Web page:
Horslips were the first rock band I ever saw live. "Dancehall Sweethearts" was the first album I ever bought. Barry Devlin was the first "Rock Star" I ever interviewed. That's a simple, sweeping statement, but one which, taken as one case among many, underlines an undeniable fact. That for nine years Horslips were the most Irish of rock bands, the closest to its everyday realities and the band who came closest to a seamless synthesis of their native roots and the demon rock.
Not many people thanked them for it: the country's national inferiority complex saw to that. They were dismissed in many quarters as Culchies making amped-up Culchie music. To many others they provided a readily definable grasp of the country's history and of their own cultural heritage. Oh, and great gigs too. Paralleling and reinforcing that polarisation was the usual argument about whether they were a "good" band or a "bad" band.
Don't get me wrong. I'm not here to whitewash the story, to rabbit on about what a great piece of rock 'n roll "Dearg Doom" was. I just want to get beyond the usual futile arguments, to see why they never attained the success achieved by their contemporaries, Lizzy, Gallagher, Morrison.
I refuse to put it down to a lesser talent. Get that right straight from the beginning. I see their "failure" as bound up inextricably with the nature of the musical form they evolved, and the decisions they took very early on as to the ways in which they were going to make and promote that music. Horslips "failure" on the broad market level was a function of their "Success" on a musical level.
An integral part of the national inferiority complex alluded to above is the tendency we have to ignore the best on our own doorstep. Not only have not enough people ever made a serious effort to understand Horslips' music, but they have also ignored the possibilities and examples offered by the way Horslips went about consolidating their initial plans.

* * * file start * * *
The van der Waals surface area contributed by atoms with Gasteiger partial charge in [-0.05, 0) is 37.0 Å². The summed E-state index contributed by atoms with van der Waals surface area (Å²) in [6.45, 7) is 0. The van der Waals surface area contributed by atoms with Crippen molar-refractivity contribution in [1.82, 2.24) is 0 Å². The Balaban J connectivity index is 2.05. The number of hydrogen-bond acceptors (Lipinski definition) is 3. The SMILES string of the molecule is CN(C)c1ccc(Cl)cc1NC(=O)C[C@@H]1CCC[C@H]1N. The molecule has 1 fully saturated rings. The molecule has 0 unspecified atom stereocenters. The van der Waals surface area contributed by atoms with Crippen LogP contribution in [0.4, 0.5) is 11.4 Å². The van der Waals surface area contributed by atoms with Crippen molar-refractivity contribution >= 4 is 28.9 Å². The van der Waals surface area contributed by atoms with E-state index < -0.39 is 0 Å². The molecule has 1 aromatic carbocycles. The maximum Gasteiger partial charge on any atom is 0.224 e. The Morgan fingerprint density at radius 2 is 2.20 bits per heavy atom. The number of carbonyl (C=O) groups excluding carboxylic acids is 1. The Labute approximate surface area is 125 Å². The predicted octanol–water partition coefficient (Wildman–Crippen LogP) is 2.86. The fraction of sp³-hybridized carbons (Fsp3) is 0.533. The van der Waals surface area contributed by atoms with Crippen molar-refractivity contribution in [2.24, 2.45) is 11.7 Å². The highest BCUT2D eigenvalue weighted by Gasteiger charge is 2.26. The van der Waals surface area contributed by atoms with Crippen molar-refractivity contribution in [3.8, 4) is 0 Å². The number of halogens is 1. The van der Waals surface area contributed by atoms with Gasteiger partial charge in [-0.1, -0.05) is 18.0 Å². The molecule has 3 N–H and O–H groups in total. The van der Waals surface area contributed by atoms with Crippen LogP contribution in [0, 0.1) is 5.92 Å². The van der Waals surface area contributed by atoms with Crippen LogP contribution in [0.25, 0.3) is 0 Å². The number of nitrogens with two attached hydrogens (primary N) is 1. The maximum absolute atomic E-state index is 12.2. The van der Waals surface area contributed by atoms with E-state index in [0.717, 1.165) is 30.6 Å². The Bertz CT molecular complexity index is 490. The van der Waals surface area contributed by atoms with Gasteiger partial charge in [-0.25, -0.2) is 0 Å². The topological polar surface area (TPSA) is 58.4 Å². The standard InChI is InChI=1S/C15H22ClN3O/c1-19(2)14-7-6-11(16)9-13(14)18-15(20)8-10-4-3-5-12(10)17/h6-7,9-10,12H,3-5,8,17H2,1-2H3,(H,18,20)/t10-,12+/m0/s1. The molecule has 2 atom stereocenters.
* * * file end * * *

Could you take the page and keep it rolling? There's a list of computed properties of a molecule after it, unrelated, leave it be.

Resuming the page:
But Horslips experience is in fact far more relevant to the current crop of Irish bands (of whatever persuasion) than the experiences of Thin Lizzy, Rory Gallagher or Van Morrison, for the simple reason that whereas these artists fled abroad at early 'stages of their careers, and "made it" abroad, Horslips stayed put and deliberately set out to succeed as an Irish band in Ireland under circumstances far less favourable to rock 'n roll than those existing at present.
What faced them was a vacuum, the total absence of any form of rock music infrastructure. Now there are in Ireland a large and growing body of bands of all kinds seeking to complete at least a decisive phase of their career at home. Few are throwing the gear into the van after the fifth rehearsal and heading for the mailboat. The bands aren't doing it from patriotism, that's for sure; rather too many horror stories about the fate of Irish musicians in London are circulating to allow young bands to escape the conclusion that you've got to be as developed and organised as possible before making the big Jump. Whatever the motivation, what we are seeing in Ireland for the first time is the growth of what can only be described as rock 'n roll grassroots capitalism. It's emerging albeit painfully slowly, in the form of new independent labels, ventures, ideas, fanzines.